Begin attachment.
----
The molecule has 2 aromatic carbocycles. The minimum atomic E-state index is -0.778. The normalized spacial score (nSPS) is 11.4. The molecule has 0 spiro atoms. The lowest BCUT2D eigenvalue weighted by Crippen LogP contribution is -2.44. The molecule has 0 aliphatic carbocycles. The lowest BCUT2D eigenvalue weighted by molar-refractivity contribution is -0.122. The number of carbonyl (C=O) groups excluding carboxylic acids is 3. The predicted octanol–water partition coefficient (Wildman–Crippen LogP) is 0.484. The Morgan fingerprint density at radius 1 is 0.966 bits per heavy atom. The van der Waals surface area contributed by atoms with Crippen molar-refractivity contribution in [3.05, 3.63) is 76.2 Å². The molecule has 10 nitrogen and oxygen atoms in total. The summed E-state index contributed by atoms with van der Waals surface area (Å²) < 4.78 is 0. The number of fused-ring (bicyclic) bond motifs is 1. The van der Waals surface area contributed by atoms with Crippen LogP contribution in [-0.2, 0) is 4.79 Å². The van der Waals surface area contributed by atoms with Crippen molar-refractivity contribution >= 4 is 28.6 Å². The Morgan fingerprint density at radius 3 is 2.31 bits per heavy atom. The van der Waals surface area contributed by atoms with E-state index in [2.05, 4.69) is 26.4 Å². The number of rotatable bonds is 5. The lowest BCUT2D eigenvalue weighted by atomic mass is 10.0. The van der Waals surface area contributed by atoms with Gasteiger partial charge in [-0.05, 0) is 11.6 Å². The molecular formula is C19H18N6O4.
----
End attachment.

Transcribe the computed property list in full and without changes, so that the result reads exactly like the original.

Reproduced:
The molecule has 2 aromatic carbocycles. The minimum atomic E-state index is -0.778. The normalized spacial score (nSPS) is 11.4. The molecule has 0 spiro atoms. The lowest BCUT2D eigenvalue weighted by Crippen LogP contribution is -2.44. The molecule has 0 aliphatic carbocycles. The lowest BCUT2D eigenvalue weighted by molar-refractivity contribution is -0.122. The number of carbonyl (C=O) groups excluding carboxylic acids is 3. The predicted octanol–water partition coefficient (Wildman–Crippen LogP) is 0.484. The Morgan fingerprint density at radius 1 is 0.966 bits per heavy atom. The van der Waals surface area contributed by atoms with Crippen molar-refractivity contribution in [3.05, 3.63) is 76.2 Å². The molecule has 10 nitrogen and oxygen atoms in total. The summed E-state index contributed by atoms with van der Waals surface area (Å²) < 4.78 is 0. The number of fused-ring (bicyclic) bond motifs is 1. The van der Waals surface area contributed by atoms with Crippen LogP contribution in [-0.2, 0) is 4.79 Å². The van der Waals surface area contributed by atoms with Crippen molar-refractivity contribution >= 4 is 28.6 Å². The Morgan fingerprint density at radius 3 is 2.31 bits per heavy atom. The van der Waals surface area contributed by atoms with E-state index in [2.05, 4.69) is 26.4 Å². The number of rotatable bonds is 5. The lowest BCUT2D eigenvalue weighted by atomic mass is 10.0. The van der Waals surface area contributed by atoms with Gasteiger partial charge in [-0.05, 0) is 11.6 Å². The molecular formula is C19H18N6O4.